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Los Angeles: New traffic measure replaces police officers with unarmed civilians

For 90 days, a study will be carried out that will compile the cost and logistics of the change. Civilians will "respond to certain traffic issues and investigate accidents" with the goal of "limiting fines in poorer communities."

Policía de Los Ángeles.

(Wikimedia Commons


In the city of Los Angeles, a new traffic law method is beginning to be implemented that will replacing police officers with teams of unarmed civilians.

Los Angeles City Council members voted 13-0 to test a new proposal that directs transportation staff to conduct a 90-day study to compile reports on the cost and logistics of "creating unarmed civilian teams to respond to certain traffic issues and investigate accidents; limiting fines in poorer communities; and ending the use of stops for minor infractions such as having expired tags or air fresheners hanging from the rear-view mirror."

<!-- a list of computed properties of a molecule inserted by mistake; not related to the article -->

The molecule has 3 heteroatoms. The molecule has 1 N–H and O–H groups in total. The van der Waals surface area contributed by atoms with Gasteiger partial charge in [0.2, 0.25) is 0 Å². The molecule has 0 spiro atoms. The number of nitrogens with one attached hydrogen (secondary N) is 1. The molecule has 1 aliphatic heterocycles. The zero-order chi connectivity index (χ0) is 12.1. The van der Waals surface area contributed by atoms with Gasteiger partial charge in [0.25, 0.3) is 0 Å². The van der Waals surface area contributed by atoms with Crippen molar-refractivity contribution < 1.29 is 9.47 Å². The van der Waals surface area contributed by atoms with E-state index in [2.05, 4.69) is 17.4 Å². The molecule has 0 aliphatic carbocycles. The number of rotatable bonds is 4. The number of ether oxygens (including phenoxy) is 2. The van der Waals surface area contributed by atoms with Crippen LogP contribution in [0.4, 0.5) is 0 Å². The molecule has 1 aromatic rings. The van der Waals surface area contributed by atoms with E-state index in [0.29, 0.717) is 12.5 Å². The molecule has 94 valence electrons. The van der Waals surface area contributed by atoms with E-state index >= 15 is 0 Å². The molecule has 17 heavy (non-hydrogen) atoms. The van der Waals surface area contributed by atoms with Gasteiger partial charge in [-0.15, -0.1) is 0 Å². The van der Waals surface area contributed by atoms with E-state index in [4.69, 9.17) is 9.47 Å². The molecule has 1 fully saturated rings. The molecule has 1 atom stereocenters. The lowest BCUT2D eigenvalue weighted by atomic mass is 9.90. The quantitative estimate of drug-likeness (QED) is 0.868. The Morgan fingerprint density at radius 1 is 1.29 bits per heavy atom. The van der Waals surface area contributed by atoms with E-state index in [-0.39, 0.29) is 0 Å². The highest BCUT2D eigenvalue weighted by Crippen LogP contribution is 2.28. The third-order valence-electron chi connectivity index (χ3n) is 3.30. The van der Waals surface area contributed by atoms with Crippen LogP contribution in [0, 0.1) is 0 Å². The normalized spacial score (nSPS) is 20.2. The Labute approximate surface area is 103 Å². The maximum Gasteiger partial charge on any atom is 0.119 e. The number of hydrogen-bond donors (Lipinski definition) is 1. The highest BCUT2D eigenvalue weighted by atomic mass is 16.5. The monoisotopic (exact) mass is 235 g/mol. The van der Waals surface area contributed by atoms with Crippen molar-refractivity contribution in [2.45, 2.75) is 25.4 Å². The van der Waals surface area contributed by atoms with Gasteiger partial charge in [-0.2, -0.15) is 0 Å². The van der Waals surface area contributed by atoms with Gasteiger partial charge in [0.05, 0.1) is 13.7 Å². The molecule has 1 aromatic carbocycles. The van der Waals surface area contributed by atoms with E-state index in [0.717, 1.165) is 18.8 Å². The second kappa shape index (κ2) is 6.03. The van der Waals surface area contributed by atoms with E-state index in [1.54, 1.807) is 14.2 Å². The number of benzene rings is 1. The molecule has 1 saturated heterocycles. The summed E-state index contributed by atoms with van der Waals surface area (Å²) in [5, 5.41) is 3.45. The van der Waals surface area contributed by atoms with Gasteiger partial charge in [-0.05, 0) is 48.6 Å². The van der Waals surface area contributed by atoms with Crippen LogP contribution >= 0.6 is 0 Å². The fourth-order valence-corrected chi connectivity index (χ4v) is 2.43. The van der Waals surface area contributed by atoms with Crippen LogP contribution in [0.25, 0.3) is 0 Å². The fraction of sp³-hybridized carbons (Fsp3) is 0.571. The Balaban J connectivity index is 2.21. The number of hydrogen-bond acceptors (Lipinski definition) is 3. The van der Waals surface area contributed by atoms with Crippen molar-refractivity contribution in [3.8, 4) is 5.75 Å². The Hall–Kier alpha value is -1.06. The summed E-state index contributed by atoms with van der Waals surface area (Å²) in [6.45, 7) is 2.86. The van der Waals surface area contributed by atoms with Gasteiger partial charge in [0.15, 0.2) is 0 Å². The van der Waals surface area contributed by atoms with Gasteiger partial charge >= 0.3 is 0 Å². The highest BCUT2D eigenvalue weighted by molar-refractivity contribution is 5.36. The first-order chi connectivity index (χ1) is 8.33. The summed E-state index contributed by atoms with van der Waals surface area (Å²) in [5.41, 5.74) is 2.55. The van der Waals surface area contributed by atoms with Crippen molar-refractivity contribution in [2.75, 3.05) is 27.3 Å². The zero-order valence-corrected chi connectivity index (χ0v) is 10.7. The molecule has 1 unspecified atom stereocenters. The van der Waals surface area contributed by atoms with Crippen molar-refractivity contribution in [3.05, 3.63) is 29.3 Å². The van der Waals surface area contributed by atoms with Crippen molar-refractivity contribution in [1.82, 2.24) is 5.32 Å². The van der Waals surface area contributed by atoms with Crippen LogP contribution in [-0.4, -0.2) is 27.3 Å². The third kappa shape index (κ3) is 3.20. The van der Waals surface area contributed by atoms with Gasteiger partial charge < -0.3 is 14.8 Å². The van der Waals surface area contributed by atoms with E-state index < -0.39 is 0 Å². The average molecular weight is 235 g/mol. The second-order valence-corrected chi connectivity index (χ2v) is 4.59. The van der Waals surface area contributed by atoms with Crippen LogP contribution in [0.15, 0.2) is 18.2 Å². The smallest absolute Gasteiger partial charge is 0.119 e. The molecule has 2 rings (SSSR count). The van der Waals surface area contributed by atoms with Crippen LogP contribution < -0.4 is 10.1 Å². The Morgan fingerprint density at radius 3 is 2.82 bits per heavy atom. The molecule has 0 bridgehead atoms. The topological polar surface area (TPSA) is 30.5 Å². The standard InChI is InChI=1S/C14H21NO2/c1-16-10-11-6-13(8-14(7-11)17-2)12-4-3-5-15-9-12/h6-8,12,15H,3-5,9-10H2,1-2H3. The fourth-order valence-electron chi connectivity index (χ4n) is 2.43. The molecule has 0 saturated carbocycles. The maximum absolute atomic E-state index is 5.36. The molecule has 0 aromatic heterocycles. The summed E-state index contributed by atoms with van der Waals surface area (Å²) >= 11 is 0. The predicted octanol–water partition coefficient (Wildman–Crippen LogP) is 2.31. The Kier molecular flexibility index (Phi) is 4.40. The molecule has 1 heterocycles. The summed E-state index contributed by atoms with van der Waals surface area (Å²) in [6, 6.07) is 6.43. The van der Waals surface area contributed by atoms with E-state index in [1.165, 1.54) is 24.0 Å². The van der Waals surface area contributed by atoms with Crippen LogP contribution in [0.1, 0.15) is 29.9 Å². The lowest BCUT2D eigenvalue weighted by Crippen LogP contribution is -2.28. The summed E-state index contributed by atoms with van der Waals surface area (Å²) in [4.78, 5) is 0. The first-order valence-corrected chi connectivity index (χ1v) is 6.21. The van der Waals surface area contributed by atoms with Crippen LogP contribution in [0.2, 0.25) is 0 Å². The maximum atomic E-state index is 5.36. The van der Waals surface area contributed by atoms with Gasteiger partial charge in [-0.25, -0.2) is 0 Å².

Councilmember Marqueece Harris-Dawson defended the proposal, saying, "I think the city of Los Angeles can lead the nation" in these types of reforms.

Police reform

The new measure is part of the city's broader effort to reform police standards and methods. It all started in 2020 following the death of George Floyd, when some activists declared that traffic stops and arrests had "denigrated generations of black and brown citizens" due to alleged differences in treatment based on race.

However, leaving the city without officers can be risky. Data from the Los Angeles Police Department reveals that its roads have become some of the deadliest and most dangerous in the country, with recorded traffic deaths reaching a record 336 last year. More than half were pedestrians hit by cars that were speeding.